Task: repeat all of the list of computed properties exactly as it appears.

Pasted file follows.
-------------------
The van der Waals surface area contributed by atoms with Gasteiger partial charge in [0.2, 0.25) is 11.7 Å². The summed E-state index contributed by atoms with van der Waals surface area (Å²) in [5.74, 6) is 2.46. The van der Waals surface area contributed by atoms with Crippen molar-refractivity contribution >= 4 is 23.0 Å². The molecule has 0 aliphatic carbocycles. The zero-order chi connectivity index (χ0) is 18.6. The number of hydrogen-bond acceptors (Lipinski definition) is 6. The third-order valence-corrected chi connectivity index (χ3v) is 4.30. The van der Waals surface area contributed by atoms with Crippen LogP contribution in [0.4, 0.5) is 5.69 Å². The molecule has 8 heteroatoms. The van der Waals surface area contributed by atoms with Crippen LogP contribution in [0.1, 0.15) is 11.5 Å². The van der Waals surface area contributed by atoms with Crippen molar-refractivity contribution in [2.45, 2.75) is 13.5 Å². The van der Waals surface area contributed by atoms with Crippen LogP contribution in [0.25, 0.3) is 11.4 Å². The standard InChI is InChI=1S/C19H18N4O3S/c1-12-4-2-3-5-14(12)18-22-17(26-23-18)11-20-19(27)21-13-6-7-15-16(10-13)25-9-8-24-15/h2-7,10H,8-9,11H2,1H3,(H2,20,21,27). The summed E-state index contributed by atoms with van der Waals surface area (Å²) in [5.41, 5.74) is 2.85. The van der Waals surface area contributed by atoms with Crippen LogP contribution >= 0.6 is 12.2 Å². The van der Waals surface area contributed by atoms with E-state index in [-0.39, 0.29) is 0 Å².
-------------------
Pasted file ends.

The van der Waals surface area contributed by atoms with Gasteiger partial charge in [0.2, 0.25) is 11.7 Å². The summed E-state index contributed by atoms with van der Waals surface area (Å²) in [5.74, 6) is 2.46. The van der Waals surface area contributed by atoms with Crippen molar-refractivity contribution >= 4 is 23.0 Å². The molecule has 0 aliphatic carbocycles. The zero-order chi connectivity index (χ0) is 18.6. The number of hydrogen-bond acceptors (Lipinski definition) is 6. The third-order valence-corrected chi connectivity index (χ3v) is 4.30. The van der Waals surface area contributed by atoms with Crippen LogP contribution in [0.4, 0.5) is 5.69 Å². The molecule has 8 heteroatoms. The van der Waals surface area contributed by atoms with Crippen LogP contribution in [0.1, 0.15) is 11.5 Å². The van der Waals surface area contributed by atoms with Crippen molar-refractivity contribution in [2.45, 2.75) is 13.5 Å². The van der Waals surface area contributed by atoms with Crippen LogP contribution in [0.25, 0.3) is 11.4 Å². The standard InChI is InChI=1S/C19H18N4O3S/c1-12-4-2-3-5-14(12)18-22-17(26-23-18)11-20-19(27)21-13-6-7-15-16(10-13)25-9-8-24-15/h2-7,10H,8-9,11H2,1H3,(H2,20,21,27). The summed E-state index contributed by atoms with van der Waals surface area (Å²) in [5.41, 5.74) is 2.85. The van der Waals surface area contributed by atoms with Crippen LogP contribution >= 0.6 is 12.2 Å². The van der Waals surface area contributed by atoms with E-state index in [-0.39, 0.29) is 0 Å².